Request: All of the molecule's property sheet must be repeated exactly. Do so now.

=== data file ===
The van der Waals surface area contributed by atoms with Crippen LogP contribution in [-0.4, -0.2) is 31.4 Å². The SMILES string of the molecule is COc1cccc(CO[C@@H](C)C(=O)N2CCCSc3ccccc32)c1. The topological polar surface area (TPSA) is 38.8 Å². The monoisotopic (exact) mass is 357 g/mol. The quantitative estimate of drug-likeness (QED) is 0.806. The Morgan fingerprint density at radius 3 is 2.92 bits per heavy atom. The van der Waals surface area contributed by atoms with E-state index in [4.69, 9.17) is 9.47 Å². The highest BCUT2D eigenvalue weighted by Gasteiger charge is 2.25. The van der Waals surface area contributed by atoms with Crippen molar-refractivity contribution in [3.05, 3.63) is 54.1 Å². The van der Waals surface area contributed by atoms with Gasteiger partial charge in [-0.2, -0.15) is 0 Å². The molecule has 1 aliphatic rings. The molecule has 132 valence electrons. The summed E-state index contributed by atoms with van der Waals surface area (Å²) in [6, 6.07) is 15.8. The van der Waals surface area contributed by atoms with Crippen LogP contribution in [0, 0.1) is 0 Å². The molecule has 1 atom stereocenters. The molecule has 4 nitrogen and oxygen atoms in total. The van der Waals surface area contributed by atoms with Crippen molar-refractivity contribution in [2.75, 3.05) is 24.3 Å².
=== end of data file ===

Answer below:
The van der Waals surface area contributed by atoms with Crippen LogP contribution in [-0.4, -0.2) is 31.4 Å². The SMILES string of the molecule is COc1cccc(CO[C@@H](C)C(=O)N2CCCSc3ccccc32)c1. The topological polar surface area (TPSA) is 38.8 Å². The monoisotopic (exact) mass is 357 g/mol. The quantitative estimate of drug-likeness (QED) is 0.806. The Morgan fingerprint density at radius 3 is 2.92 bits per heavy atom. The van der Waals surface area contributed by atoms with E-state index in [4.69, 9.17) is 9.47 Å². The highest BCUT2D eigenvalue weighted by Gasteiger charge is 2.25. The van der Waals surface area contributed by atoms with Crippen molar-refractivity contribution in [3.05, 3.63) is 54.1 Å². The van der Waals surface area contributed by atoms with Gasteiger partial charge in [-0.2, -0.15) is 0 Å². The molecule has 1 aliphatic rings. The molecule has 132 valence electrons. The summed E-state index contributed by atoms with van der Waals surface area (Å²) in [6, 6.07) is 15.8. The van der Waals surface area contributed by atoms with Crippen LogP contribution in [0, 0.1) is 0 Å². The molecule has 1 atom stereocenters. The molecule has 4 nitrogen and oxygen atoms in total. The van der Waals surface area contributed by atoms with Crippen molar-refractivity contribution in [2.75, 3.05) is 24.3 Å².